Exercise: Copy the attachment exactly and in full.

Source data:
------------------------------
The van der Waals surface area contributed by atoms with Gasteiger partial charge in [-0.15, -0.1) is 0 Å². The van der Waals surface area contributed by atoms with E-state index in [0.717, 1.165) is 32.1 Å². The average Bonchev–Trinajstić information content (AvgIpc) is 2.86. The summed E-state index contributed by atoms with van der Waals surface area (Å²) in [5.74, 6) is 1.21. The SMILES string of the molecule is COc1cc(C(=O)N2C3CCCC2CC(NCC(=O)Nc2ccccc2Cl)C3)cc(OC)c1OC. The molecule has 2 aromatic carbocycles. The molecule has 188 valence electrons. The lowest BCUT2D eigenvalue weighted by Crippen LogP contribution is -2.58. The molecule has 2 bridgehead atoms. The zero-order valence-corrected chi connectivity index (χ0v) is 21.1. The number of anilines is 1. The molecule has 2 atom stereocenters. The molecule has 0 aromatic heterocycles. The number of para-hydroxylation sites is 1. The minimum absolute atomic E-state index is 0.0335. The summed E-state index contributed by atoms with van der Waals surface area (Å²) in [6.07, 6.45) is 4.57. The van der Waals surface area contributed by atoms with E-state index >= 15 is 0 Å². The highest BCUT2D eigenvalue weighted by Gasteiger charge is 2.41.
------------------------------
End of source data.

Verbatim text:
The van der Waals surface area contributed by atoms with Gasteiger partial charge in [-0.15, -0.1) is 0 Å². The van der Waals surface area contributed by atoms with E-state index in [0.717, 1.165) is 32.1 Å². The average Bonchev–Trinajstić information content (AvgIpc) is 2.86. The summed E-state index contributed by atoms with van der Waals surface area (Å²) in [5.74, 6) is 1.21. The SMILES string of the molecule is COc1cc(C(=O)N2C3CCCC2CC(NCC(=O)Nc2ccccc2Cl)C3)cc(OC)c1OC. The molecule has 2 aromatic carbocycles. The molecule has 188 valence electrons. The lowest BCUT2D eigenvalue weighted by Crippen LogP contribution is -2.58. The molecule has 2 bridgehead atoms. The zero-order valence-corrected chi connectivity index (χ0v) is 21.1. The number of anilines is 1. The molecule has 2 atom stereocenters. The molecule has 0 aromatic heterocycles. The number of para-hydroxylation sites is 1. The minimum absolute atomic E-state index is 0.0335. The summed E-state index contributed by atoms with van der Waals surface area (Å²) in [6.07, 6.45) is 4.57. The van der Waals surface area contributed by atoms with E-state index >= 15 is 0 Å². The highest BCUT2D eigenvalue weighted by Gasteiger charge is 2.41.